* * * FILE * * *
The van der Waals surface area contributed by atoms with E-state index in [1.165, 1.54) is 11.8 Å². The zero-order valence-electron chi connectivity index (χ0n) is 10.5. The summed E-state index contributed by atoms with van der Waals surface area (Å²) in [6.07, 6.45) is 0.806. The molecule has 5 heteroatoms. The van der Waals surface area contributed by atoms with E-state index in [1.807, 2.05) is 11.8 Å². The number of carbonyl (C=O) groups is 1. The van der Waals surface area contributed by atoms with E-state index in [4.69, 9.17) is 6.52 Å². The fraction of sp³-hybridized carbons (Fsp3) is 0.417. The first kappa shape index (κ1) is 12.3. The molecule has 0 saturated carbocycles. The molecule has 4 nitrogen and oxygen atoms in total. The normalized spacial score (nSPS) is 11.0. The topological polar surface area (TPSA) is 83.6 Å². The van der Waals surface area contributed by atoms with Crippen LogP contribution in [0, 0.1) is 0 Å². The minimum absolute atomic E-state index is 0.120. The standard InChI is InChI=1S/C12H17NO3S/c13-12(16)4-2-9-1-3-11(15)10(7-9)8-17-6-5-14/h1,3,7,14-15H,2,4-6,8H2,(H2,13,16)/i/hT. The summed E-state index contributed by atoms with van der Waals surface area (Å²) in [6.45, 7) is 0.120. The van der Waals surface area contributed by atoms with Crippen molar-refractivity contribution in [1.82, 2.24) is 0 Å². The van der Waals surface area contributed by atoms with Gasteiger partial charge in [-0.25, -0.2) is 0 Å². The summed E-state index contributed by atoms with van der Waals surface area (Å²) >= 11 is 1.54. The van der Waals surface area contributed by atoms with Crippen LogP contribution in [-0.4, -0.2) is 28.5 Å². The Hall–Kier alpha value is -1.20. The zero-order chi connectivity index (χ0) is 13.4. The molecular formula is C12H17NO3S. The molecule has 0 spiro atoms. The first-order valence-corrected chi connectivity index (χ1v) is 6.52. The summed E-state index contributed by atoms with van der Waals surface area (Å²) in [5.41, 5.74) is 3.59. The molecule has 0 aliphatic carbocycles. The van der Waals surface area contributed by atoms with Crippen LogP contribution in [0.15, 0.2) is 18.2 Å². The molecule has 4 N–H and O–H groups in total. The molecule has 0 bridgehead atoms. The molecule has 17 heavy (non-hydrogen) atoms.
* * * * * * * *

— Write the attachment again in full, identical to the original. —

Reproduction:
The van der Waals surface area contributed by atoms with E-state index in [1.165, 1.54) is 11.8 Å². The zero-order valence-electron chi connectivity index (χ0n) is 10.5. The summed E-state index contributed by atoms with van der Waals surface area (Å²) in [6.07, 6.45) is 0.806. The molecule has 5 heteroatoms. The van der Waals surface area contributed by atoms with E-state index in [1.807, 2.05) is 11.8 Å². The number of carbonyl (C=O) groups is 1. The van der Waals surface area contributed by atoms with E-state index in [4.69, 9.17) is 6.52 Å². The fraction of sp³-hybridized carbons (Fsp3) is 0.417. The first kappa shape index (κ1) is 12.3. The molecule has 0 saturated carbocycles. The molecule has 4 nitrogen and oxygen atoms in total. The normalized spacial score (nSPS) is 11.0. The topological polar surface area (TPSA) is 83.6 Å². The van der Waals surface area contributed by atoms with Crippen LogP contribution in [0, 0.1) is 0 Å². The minimum absolute atomic E-state index is 0.120. The standard InChI is InChI=1S/C12H17NO3S/c13-12(16)4-2-9-1-3-11(15)10(7-9)8-17-6-5-14/h1,3,7,14-15H,2,4-6,8H2,(H2,13,16)/i/hT. The summed E-state index contributed by atoms with van der Waals surface area (Å²) in [6.45, 7) is 0.120. The van der Waals surface area contributed by atoms with Crippen molar-refractivity contribution in [1.82, 2.24) is 0 Å². The van der Waals surface area contributed by atoms with Gasteiger partial charge in [-0.25, -0.2) is 0 Å². The summed E-state index contributed by atoms with van der Waals surface area (Å²) >= 11 is 1.54. The van der Waals surface area contributed by atoms with Crippen LogP contribution in [-0.4, -0.2) is 28.5 Å². The Hall–Kier alpha value is -1.20. The zero-order chi connectivity index (χ0) is 13.4. The molecular formula is C12H17NO3S. The molecule has 0 spiro atoms. The first-order valence-corrected chi connectivity index (χ1v) is 6.52. The summed E-state index contributed by atoms with van der Waals surface area (Å²) in [5.41, 5.74) is 3.59. The molecule has 0 aliphatic carbocycles. The van der Waals surface area contributed by atoms with Crippen LogP contribution in [0.15, 0.2) is 18.2 Å². The molecule has 4 N–H and O–H groups in total. The molecule has 0 bridgehead atoms. The molecule has 17 heavy (non-hydrogen) atoms.